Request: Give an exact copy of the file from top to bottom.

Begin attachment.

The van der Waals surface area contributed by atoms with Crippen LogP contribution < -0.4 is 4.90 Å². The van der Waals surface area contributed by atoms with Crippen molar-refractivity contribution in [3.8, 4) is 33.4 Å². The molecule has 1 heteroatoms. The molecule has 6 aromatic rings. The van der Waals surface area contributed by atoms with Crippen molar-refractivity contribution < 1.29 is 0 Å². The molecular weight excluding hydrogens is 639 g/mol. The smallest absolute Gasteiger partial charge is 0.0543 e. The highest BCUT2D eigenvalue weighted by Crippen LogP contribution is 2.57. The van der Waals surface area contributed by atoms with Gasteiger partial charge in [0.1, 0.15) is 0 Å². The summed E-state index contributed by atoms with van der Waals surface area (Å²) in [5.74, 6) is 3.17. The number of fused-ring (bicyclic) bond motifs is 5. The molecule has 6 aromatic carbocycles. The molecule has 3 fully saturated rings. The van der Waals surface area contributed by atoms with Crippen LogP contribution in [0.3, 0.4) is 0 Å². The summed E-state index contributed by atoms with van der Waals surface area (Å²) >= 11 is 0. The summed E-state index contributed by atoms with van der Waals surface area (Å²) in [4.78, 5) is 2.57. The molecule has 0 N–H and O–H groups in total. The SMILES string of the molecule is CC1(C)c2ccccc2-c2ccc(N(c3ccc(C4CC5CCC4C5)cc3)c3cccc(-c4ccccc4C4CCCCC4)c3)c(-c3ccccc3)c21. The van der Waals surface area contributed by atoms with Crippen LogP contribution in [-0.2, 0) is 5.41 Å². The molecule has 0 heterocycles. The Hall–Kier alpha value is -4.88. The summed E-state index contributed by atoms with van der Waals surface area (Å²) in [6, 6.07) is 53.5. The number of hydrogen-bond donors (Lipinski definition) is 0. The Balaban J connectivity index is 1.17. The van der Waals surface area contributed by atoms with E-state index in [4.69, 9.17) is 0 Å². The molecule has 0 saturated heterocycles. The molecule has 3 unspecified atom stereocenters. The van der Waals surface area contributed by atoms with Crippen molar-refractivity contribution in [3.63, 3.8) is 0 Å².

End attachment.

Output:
The van der Waals surface area contributed by atoms with Crippen LogP contribution < -0.4 is 4.90 Å². The van der Waals surface area contributed by atoms with Crippen molar-refractivity contribution in [3.8, 4) is 33.4 Å². The molecule has 1 heteroatoms. The molecule has 6 aromatic rings. The van der Waals surface area contributed by atoms with Crippen molar-refractivity contribution < 1.29 is 0 Å². The molecular weight excluding hydrogens is 639 g/mol. The smallest absolute Gasteiger partial charge is 0.0543 e. The highest BCUT2D eigenvalue weighted by Crippen LogP contribution is 2.57. The van der Waals surface area contributed by atoms with Gasteiger partial charge in [0.1, 0.15) is 0 Å². The summed E-state index contributed by atoms with van der Waals surface area (Å²) in [5.74, 6) is 3.17. The number of fused-ring (bicyclic) bond motifs is 5. The molecule has 6 aromatic carbocycles. The molecule has 3 fully saturated rings. The van der Waals surface area contributed by atoms with Crippen LogP contribution in [0.3, 0.4) is 0 Å². The summed E-state index contributed by atoms with van der Waals surface area (Å²) >= 11 is 0. The summed E-state index contributed by atoms with van der Waals surface area (Å²) in [4.78, 5) is 2.57. The molecule has 0 N–H and O–H groups in total. The SMILES string of the molecule is CC1(C)c2ccccc2-c2ccc(N(c3ccc(C4CC5CCC4C5)cc3)c3cccc(-c4ccccc4C4CCCCC4)c3)c(-c3ccccc3)c21. The van der Waals surface area contributed by atoms with Crippen LogP contribution in [-0.2, 0) is 5.41 Å². The molecule has 0 heterocycles. The Hall–Kier alpha value is -4.88. The summed E-state index contributed by atoms with van der Waals surface area (Å²) in [6, 6.07) is 53.5. The number of hydrogen-bond donors (Lipinski definition) is 0. The Balaban J connectivity index is 1.17. The van der Waals surface area contributed by atoms with E-state index in [4.69, 9.17) is 0 Å². The molecule has 0 saturated heterocycles. The molecule has 3 unspecified atom stereocenters. The van der Waals surface area contributed by atoms with Crippen molar-refractivity contribution in [3.63, 3.8) is 0 Å².